On Thursday 15 April, the English supermarket chain Marks & Spencer initiated a legal procedure for the theft of intellectual property against the competing chain Aldi Uk. At the center of the dispute is “Colin the Caterpillar”, a cake packaged in the shape of a caterpillar that, according to the accusations, Aldi has copied. What is “Colin the Caterpillar”?
It is a sponge cake roll covered with dark chocolate and chocolate pralines, with the face and legs made of white chocolate. Marks & Spencer has been selling it since 1990, despite having modified it several times over the years. Over the years the brand has expanded: “Connie”, “Colin’s” girlfriend, and a cake in a jar were introduced. Effective and tasty, “Colin” is one of Marks & Spencer’s best-selling products, so much so that, according to The Guardian, more than 15,000 were sold a week in spring 2020.
– PrimaryCoHead (@PrimaryCoHead) April 15, 2021
It is therefore no coincidence that in all this time other British chains have tried to emulate its success. And so “Clyde the Caterpillar” appeared on the shelves of Asda. Tesco proposed “Curly the Caterpillar” and Sainsbury’s “Wiggles the Caterpillar”. Morrison’s began selling “Morris the Caterpillar”. And then Waitrose’s “Cecil the Caterpillar” and Co-Op’s “Charlie the Caterpillar” (nothing to do with Coop) appeared. Yet despite all these “homages” so similar to the original, Marks & Spencer never lifted a finger until Aldi Uk proposed “Cuthbert the Caterpillar”.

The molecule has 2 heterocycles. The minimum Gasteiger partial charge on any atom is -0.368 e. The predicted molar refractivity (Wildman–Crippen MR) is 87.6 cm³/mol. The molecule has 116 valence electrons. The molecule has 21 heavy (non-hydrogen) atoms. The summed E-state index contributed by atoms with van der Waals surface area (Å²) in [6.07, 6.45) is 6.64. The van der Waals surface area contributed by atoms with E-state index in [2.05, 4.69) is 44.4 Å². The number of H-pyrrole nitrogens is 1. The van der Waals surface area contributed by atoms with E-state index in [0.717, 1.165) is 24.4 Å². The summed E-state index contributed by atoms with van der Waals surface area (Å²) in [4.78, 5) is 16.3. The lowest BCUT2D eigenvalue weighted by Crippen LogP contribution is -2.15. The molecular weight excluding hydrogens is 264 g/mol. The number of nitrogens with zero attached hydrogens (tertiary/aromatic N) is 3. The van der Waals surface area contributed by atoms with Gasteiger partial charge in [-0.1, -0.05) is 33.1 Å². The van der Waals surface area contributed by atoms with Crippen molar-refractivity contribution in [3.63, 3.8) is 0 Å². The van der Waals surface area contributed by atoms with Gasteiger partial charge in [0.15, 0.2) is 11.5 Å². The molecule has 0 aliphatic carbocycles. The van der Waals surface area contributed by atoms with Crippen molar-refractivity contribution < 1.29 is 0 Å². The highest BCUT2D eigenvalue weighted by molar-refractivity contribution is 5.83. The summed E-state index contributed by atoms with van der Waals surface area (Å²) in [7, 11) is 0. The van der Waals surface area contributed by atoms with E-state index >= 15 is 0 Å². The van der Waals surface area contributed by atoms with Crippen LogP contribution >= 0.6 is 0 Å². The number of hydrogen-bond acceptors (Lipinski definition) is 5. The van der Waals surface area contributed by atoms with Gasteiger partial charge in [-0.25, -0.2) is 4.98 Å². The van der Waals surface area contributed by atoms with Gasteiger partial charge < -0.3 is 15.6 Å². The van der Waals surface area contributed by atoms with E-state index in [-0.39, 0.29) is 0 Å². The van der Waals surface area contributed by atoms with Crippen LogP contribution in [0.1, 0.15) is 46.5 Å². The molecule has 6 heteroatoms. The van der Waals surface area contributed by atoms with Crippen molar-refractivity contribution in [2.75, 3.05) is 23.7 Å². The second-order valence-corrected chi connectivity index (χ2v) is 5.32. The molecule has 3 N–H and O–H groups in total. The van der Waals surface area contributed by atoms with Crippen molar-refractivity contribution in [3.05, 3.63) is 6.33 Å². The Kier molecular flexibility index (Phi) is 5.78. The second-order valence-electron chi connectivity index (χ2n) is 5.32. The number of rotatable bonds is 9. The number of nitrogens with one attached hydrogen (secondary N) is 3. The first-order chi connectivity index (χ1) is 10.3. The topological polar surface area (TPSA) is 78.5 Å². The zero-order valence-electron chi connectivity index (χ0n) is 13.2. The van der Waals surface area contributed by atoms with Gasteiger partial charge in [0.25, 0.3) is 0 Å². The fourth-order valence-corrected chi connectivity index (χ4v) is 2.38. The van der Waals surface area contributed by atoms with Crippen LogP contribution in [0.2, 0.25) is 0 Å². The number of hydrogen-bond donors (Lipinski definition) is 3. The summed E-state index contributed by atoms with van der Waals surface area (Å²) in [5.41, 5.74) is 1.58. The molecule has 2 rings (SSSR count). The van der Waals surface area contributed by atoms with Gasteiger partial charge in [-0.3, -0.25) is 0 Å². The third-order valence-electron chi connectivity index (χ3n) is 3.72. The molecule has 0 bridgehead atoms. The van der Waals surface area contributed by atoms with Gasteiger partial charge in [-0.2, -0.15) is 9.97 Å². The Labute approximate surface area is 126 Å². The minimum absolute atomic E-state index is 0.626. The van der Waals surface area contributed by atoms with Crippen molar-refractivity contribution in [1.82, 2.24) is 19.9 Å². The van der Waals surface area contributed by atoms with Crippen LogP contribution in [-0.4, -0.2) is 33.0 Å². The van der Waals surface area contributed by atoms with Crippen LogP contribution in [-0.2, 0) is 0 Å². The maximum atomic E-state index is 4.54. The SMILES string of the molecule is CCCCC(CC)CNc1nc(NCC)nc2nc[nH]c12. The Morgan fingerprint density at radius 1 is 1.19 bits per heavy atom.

This time, however, the legal team of the chain got in motion and sued the AldiUk chain before the High Court for infringement of intellectual property. The reason is that this time the cake is too similar, compared to the previous ones. Marks & Spencer accuses Aldi of wanting to ride the success of ‘Colin’ with an almost identical and less expensive product (‘Colin’ costs 7 pounds, while ‘Cuthbert’ costs 5), but of poorer quality. The chain therefore expects the competitor to withdraw his “caterpillar” from sale and never offer something similar again. “Because we know how special the M&S brand is to our customers and how much they expect only the best from us,” a spokesperson for the chain told the BBC, “we want to protect ‘Colin’, ‘Connie’ and our reputation for freshness, quality, innovation and value “.
In response, the Aldi Uk social team launched the #FreeCuthbert campaign on Twitter, stating that “Cuthbert was found guilty … of being delicious” and also saying: “We’ll be” Colin “or lawyers (a pun based on on the assonance between the English pronunciation of “calling” and “Colin”) ». In response, the hashtag #SaveColin was also launched.